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30 Cards in this Set

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  • Back
  • 3rd side (hint)
adj. respectful; obedient
The dutiful child grew up to be a conscientious adult, aware of her civic oligations.
v. recede; lessen.
His fortunes began to ebb during the Recession.
adj. odd; whimsical; irregular.
The comet passed close by the earth in its eccentric orbit.
adj. selective in choosing from a variety of sources.
The reviewers praised the new restaurant's eclectic selection of dishes, which ranged from Oriental stir fries to French ragouts and stews.
v. darken' extinguish; surpass.
The new stock market high eclipsed the previous record set in 1995.
adj. exuberant; bubbly and excited.
Nothing depressed Amy for long; she was so natually effervescent that she was soon as high-spirited as ever.
adj. excessively self-centered; self-important; conceited.
Typical egotistical remark: "but enough of this chit-chat about you and your little problems. Let's talk aobut what's really important: Me!"
n. addition of details; intricacy.
Tell what happened simply, without an elaboration.
adj. overjoyed; in high spirits.
Grinning from ear to ear, Bonnie Blair was clearly elated by her fifth Olympic gold medal.
n. expressiveness; persuasive speech.
The crowds were stirred by Martin Luther King's eloquence.
adj. reserved or aloof; cold in manner.
His distant greeting made me feel unwelcome from the start.
adj. differing; deviating.
Since graduating from medical school, the two doctors have taken divergent paths, one going on to become a nationally prominent surgeon, the other dedication himself to a small family practice in his home town.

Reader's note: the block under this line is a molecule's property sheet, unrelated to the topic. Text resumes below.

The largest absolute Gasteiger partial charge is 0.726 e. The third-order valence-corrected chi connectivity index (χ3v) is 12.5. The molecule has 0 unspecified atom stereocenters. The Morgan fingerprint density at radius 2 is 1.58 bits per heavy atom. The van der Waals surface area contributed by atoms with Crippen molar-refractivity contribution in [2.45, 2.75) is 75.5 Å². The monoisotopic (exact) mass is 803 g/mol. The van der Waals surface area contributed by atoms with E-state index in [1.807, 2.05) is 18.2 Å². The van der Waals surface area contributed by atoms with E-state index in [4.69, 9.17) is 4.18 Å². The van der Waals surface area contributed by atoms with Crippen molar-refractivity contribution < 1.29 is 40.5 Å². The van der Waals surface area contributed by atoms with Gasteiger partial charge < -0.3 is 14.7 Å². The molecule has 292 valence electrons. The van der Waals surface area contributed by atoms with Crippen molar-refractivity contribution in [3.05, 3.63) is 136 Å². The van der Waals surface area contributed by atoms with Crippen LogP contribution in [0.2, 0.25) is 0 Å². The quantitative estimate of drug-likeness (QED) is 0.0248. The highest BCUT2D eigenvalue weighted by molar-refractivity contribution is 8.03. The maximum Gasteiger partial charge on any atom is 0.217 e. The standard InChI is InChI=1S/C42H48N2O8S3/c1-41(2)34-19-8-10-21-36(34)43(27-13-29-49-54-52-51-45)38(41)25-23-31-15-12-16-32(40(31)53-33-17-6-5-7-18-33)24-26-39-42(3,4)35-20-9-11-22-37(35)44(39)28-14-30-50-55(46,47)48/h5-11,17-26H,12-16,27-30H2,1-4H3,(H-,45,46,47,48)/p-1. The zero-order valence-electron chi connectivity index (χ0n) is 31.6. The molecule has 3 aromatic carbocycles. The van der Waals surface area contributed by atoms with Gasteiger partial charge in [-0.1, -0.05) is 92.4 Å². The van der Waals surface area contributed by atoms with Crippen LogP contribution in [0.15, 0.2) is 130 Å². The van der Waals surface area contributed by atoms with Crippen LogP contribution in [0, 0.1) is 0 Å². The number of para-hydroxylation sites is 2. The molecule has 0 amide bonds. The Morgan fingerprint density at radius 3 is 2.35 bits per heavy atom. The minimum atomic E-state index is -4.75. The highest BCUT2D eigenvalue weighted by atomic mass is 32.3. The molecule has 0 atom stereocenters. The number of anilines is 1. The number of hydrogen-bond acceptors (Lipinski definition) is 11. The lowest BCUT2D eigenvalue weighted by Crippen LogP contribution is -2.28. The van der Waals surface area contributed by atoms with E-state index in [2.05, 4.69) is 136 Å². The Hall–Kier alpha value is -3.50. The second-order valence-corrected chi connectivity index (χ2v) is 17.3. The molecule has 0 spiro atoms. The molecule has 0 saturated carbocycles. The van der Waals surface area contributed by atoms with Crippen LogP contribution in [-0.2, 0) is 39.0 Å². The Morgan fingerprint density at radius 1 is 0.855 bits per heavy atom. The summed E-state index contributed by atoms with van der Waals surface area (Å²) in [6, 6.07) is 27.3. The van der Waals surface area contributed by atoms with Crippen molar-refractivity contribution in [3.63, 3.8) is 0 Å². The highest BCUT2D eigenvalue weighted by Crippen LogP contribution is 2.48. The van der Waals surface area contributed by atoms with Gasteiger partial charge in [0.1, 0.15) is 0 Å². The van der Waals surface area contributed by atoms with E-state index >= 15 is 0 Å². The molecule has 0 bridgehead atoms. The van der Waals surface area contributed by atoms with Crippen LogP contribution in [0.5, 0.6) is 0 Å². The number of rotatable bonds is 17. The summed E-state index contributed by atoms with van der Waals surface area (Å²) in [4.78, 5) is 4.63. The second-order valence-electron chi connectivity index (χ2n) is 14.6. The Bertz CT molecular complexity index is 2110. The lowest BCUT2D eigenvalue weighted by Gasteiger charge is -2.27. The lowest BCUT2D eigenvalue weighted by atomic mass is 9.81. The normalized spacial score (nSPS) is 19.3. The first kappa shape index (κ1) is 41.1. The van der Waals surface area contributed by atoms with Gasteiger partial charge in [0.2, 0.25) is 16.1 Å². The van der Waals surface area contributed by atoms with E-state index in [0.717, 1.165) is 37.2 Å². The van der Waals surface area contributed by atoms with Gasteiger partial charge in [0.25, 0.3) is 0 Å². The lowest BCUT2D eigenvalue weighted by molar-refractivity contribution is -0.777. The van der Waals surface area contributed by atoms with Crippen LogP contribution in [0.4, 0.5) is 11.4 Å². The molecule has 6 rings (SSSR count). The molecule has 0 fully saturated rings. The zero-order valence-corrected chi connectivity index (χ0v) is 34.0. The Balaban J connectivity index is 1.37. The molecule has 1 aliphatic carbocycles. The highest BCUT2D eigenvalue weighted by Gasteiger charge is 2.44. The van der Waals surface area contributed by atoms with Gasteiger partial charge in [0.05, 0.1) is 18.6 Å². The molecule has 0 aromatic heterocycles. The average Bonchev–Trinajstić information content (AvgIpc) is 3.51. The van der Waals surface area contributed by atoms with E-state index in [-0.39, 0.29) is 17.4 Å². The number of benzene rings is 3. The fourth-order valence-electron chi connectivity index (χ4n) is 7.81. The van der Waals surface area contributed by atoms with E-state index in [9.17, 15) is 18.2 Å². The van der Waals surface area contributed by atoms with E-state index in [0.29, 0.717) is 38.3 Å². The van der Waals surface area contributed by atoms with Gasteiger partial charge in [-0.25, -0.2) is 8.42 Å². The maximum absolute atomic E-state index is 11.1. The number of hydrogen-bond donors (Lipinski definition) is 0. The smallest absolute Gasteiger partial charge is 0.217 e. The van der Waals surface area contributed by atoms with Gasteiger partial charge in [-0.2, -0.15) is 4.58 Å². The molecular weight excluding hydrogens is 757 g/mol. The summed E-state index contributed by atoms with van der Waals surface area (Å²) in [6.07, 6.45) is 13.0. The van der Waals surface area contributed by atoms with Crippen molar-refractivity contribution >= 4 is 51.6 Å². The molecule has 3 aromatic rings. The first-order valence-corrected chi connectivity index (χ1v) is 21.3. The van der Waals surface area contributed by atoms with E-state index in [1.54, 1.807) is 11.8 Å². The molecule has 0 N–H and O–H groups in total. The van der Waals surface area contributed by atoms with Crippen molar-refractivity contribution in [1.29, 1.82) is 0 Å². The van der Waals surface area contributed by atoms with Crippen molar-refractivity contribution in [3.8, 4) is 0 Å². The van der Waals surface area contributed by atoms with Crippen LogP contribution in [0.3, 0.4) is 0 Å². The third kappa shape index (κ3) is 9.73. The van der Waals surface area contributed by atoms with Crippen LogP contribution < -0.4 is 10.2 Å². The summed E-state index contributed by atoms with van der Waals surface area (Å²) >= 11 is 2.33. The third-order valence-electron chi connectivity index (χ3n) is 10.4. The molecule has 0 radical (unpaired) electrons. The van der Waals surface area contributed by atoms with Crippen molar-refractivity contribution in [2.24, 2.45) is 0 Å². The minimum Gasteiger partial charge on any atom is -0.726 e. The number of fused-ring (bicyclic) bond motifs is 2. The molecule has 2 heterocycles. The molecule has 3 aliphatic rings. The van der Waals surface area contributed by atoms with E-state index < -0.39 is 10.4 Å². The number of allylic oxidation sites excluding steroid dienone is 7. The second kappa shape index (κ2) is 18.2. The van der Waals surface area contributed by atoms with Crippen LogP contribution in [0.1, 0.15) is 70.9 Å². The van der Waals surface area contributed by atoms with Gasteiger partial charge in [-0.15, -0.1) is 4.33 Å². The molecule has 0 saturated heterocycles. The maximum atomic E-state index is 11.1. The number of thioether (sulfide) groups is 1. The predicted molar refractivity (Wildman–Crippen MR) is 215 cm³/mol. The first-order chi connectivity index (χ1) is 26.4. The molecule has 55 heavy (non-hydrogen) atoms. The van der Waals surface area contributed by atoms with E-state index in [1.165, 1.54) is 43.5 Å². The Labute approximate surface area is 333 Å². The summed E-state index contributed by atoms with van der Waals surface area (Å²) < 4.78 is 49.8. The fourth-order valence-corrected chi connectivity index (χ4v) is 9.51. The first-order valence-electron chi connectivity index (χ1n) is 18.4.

adj. differing in some characteristics; various.
The professor suggested diverse ways of approaching the assignment and recommended that we choose one of them.
n. act of turning aside; pastime.
After studying for several hours, he needed a diversion from work.
v. reveal.
No lover of gossip, Charlotte would never divulge anything that a friend told her in confidence.
v. provide written evidence.
She kept all the receipts from her business trip in order to document her expenses for the firm.
adj. opionated; arbitrary; doctrinal.
We tried to discourage Doug from being so dogmatic, but never could convince him that his opinions might be wrong.
adj. sleeping; lethargic; latent.
At fifty her long-dormant ambition to write flared up once more; within a year she had completed the first of her great historical novels.
adj. doubtful; questionable.
Many critics of SAT I contend the test is dubious worth.
n. double-dealing; hypocrisy.
When Tanya learned that Mark had been two-timing her, she was furious as his duplicity.
n. difference; condition of inequality.l
Their disparity in rank made no difference at all to the prince and Cinderella.
adj. calm; impartial.
Known in the company for his cool judgment, Bill could impartially examine the causes of a problem, giving a dispassionate analysis of what had gone wrong, and go on to suggest how to correct the mess.
v. drive away; scatter; cause to vanish.
The bright sunlight eventually dispelled the morning mist.
v. cause to break up, scatter.
The police fired tear gas into the crowd to disperse the protesters.
adj. argumentative; fond of arguing.
Convinced he knew more than his lawyers, Alan was a disputatious client, ready to argue about the best way to conduct the case.
v. distribute; spread; scatter 9l;ike seeds0.
By their use of the Internet, propagandists have been able to disseminate their pet doctrines to new audiences around the globe.
v. disagree.
In the recent Supreme Court dicision, Justice o'Connor dissented from the majority of opinion.
v. sqander; waste; scatter.
He is a fine artist, but I fear he may dissipate his gifts if he keeps wasting his time on such trivial pursuits.
n. dissonance.
Composer Charles Ives often used dissonce-clashing or unresolved chords-for special effects in his musical works.
v. advise against.
Tom could not dissuade Huck from funning away from home.